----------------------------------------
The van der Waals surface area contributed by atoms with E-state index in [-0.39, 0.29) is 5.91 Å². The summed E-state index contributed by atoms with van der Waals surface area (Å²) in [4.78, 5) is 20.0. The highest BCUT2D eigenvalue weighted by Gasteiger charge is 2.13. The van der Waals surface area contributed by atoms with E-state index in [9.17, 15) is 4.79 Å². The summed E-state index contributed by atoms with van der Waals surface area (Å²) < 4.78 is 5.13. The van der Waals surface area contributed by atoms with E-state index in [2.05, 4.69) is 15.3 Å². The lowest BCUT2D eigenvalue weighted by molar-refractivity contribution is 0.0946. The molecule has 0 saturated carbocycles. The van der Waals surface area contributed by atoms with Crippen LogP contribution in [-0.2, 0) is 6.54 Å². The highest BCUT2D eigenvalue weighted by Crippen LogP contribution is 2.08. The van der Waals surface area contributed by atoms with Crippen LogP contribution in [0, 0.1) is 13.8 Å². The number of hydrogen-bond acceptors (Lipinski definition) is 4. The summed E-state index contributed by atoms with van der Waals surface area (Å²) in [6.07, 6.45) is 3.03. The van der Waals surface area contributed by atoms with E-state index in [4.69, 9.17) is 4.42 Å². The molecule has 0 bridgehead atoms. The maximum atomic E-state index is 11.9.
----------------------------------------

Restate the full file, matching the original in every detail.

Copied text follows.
The van der Waals surface area contributed by atoms with E-state index in [-0.39, 0.29) is 5.91 Å². The summed E-state index contributed by atoms with van der Waals surface area (Å²) in [4.78, 5) is 20.0. The highest BCUT2D eigenvalue weighted by Gasteiger charge is 2.13. The van der Waals surface area contributed by atoms with E-state index in [9.17, 15) is 4.79 Å². The summed E-state index contributed by atoms with van der Waals surface area (Å²) < 4.78 is 5.13. The van der Waals surface area contributed by atoms with E-state index in [2.05, 4.69) is 15.3 Å². The lowest BCUT2D eigenvalue weighted by molar-refractivity contribution is 0.0946. The molecule has 0 saturated carbocycles. The van der Waals surface area contributed by atoms with Crippen LogP contribution in [-0.2, 0) is 6.54 Å². The highest BCUT2D eigenvalue weighted by Crippen LogP contribution is 2.08. The van der Waals surface area contributed by atoms with Crippen LogP contribution in [0, 0.1) is 13.8 Å². The number of hydrogen-bond acceptors (Lipinski definition) is 4. The summed E-state index contributed by atoms with van der Waals surface area (Å²) in [6.07, 6.45) is 3.03. The van der Waals surface area contributed by atoms with E-state index in [4.69, 9.17) is 4.42 Å². The molecule has 0 bridgehead atoms. The maximum atomic E-state index is 11.9.